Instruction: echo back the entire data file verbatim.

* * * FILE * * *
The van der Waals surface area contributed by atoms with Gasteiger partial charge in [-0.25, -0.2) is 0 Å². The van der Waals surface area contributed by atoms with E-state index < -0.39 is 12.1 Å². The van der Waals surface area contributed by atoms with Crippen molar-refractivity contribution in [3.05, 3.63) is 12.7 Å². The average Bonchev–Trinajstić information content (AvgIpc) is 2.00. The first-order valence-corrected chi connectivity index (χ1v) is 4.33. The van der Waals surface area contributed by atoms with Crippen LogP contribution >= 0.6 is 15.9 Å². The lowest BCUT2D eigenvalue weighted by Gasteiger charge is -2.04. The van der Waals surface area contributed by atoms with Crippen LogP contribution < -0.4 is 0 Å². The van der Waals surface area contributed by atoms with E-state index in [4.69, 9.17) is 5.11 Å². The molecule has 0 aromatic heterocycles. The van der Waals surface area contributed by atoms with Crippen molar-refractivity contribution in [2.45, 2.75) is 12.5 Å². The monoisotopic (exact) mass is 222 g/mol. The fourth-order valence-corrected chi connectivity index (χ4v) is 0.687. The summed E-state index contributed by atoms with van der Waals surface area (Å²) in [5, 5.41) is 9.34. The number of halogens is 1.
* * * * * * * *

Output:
The van der Waals surface area contributed by atoms with Gasteiger partial charge in [-0.25, -0.2) is 0 Å². The van der Waals surface area contributed by atoms with E-state index < -0.39 is 12.1 Å². The van der Waals surface area contributed by atoms with Crippen molar-refractivity contribution in [3.05, 3.63) is 12.7 Å². The average Bonchev–Trinajstić information content (AvgIpc) is 2.00. The first-order valence-corrected chi connectivity index (χ1v) is 4.33. The van der Waals surface area contributed by atoms with Crippen LogP contribution >= 0.6 is 15.9 Å². The lowest BCUT2D eigenvalue weighted by Gasteiger charge is -2.04. The van der Waals surface area contributed by atoms with Crippen LogP contribution < -0.4 is 0 Å². The van der Waals surface area contributed by atoms with E-state index in [4.69, 9.17) is 5.11 Å². The molecule has 0 aromatic heterocycles. The van der Waals surface area contributed by atoms with Crippen molar-refractivity contribution in [2.45, 2.75) is 12.5 Å². The monoisotopic (exact) mass is 222 g/mol. The fourth-order valence-corrected chi connectivity index (χ4v) is 0.687. The summed E-state index contributed by atoms with van der Waals surface area (Å²) in [5, 5.41) is 9.34. The number of halogens is 1.